Film Review – The Witch of Kings Cross
WORDS: Caroline Russo www.hushhushbiz.com PHOTOGRAPHY Supplied
THE WITCH OF KINGS CROSS
75-minute documentary film
Written and Directed by Sonia Bible
Released worldwide on Amazon, iTunes, Vimeo and GooglePlay
Premieres 9th February 2021
In selected cinemas from 11th February 2021
Cast KATE ELIZABETH LAXTON
DAMIEN GRIMA – PAN
KARLEE MISIPEKA – LILITH
LUKAS ROSE – LUCIFER
In 1950s Sydney, bohemian artist Rosaleen Norton hits the headlines with allegations of satanic rituals, obscene art and sex orgies. She worships the God Pan, and practices trances and sex magic, inspired by the work of Aleister Crowley. Eventually, the relentless scandals lead to the downfall of her high society lover, Sir Eugene Goossens. Told ‘in her own words’, the film weaves stylized drama and erotic dancers with never-before-seen artworks, diaries and scrapbooks. The Witch of Kings Cross is the fascinating portrait of a fearless woman outlaw railing against fearful conservative forces and an insight into the work of an uncelebrated genius.
In today’s new wave of feminism, Rosaleen’s story has never been more pertinent and one that needs to be seen.
Writer-director and Co-Producer Sonia Bible speaks on that when she discovered Rosaleen Norton’s story was when I was making my first film, ‘Recipe For Murder’, about women who poisoned their husbands with rat poison in Sydney in the 1950s. I was researching tabloid newspapers from the 1950s, and articles about Rosaleen kept popping up. I was immediately struck by the bravery and sheer determination of Rosaleen Norton. She was a wild, creative woman, decades ahead of her time. She never gave up her artistic pursuits, no matter how hard the authorities made it. I found that inspiring.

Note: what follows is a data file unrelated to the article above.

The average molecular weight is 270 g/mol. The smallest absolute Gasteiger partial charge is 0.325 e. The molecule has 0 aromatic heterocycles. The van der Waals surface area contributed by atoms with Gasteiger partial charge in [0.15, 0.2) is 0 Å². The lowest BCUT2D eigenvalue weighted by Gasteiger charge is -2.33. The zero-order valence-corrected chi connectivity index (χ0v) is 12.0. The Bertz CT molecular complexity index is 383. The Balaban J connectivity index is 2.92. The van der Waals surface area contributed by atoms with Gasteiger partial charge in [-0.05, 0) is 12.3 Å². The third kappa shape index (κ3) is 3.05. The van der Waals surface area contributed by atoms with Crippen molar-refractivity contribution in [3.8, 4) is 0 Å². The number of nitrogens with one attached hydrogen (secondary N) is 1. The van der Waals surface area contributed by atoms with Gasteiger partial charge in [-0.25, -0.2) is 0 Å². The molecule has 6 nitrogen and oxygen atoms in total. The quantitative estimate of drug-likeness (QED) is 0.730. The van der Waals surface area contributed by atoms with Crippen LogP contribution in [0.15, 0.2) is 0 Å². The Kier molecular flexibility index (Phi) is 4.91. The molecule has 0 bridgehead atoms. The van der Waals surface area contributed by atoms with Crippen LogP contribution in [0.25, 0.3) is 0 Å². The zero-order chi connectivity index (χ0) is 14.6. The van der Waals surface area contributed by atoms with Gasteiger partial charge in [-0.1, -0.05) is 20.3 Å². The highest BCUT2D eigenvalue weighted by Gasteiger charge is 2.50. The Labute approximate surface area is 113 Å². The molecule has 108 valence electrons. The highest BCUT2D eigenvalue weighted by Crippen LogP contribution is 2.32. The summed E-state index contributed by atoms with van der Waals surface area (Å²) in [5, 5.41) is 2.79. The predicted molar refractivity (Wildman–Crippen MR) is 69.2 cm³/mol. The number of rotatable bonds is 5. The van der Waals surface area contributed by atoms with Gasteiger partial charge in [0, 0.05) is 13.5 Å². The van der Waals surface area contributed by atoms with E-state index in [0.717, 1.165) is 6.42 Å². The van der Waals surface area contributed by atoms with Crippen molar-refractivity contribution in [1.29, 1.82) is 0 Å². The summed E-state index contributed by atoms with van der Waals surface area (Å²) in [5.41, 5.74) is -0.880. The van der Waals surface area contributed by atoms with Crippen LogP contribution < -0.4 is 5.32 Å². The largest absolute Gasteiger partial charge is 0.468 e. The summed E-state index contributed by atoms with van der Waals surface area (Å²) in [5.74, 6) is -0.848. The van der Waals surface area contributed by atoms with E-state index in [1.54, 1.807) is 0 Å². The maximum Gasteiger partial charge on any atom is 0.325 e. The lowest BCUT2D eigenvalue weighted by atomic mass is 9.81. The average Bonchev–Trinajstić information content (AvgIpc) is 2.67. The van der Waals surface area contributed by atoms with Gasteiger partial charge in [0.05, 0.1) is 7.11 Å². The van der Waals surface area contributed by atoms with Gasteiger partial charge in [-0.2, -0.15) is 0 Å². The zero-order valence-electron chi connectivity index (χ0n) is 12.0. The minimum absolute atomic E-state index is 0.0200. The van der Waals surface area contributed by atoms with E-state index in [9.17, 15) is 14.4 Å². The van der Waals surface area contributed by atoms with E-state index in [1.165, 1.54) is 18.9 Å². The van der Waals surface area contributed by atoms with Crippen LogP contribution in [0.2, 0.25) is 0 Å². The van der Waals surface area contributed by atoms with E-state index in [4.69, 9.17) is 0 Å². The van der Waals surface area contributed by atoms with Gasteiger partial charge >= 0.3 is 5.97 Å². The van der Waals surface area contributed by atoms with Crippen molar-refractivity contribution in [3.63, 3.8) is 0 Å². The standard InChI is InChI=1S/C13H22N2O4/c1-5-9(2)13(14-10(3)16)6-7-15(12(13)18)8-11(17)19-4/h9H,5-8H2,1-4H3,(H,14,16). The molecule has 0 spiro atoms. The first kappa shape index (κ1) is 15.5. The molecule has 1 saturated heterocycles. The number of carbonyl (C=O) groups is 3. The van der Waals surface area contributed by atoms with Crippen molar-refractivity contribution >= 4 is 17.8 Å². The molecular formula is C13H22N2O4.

In 2013, our initial research uncovered people who knew Rosaleen Norton personally and many newspaper articles, but there was no official collection of Norton’s artworks anywhere. Some of the key interviewees were unwell or elderly, so I felt an urgency to start filming, and several of the people have since passed away. My husband Edward Gill was the cinematographer, and he describes himself as ‘long suffering’! In 2015, when I unearthed two major private collections of art, scrapbooks, diaries and notebooks, it was the point of no return.
At the beginning, I wasn’t a fan of her art; I was more interested in the story of the rebellious woman, the media’s portrayal of Rosaleen, and society’s fear around what she represented. Over time, I grew to love the art. The more I learned about the symbolism and philosophy behind the art, the more I liked and respected the work. I did a lot of background research into Greek and Pagan mythology, the teachings of The Kabbalah and Aleister Crowley. Although, for me, it was the philosophies of Carl Jung that really helped my understanding.
To be faithful to the spirit of Rosaleen Norton, I was compelled to take risks with the creative direction of the film. I wanted to visualize her inner world and spiritual beliefs and felt strongly that the film should be erotic because it was actually Norton’s sexuality that the authorities found so threatening. So, casting dancers as Pan, Lilith and Lucifer from Norton’s work seemed like an exciting idea. Gods and goddesses with sexy, writhing bodies, performing on an underground bohemian stage, represent Norton’s trances and experiences in sex magic.
The film is a moving exhibition of the rare and extraordinary art and artefacts that we have unearthed and documented over the years. For some, I hope it will be a window into the world of an uncelebrated genius. Forty years after her death, it’s time to unleash Rosaleen Norton’s work into the world.
This is one film that dives into such an intense story but is beautifully produced by all the creative artists and music combined. Sonia has honoured Norton life and may her work be found on the discovery of such a unique woman that was a victim of her expression and her amazing artistic talent.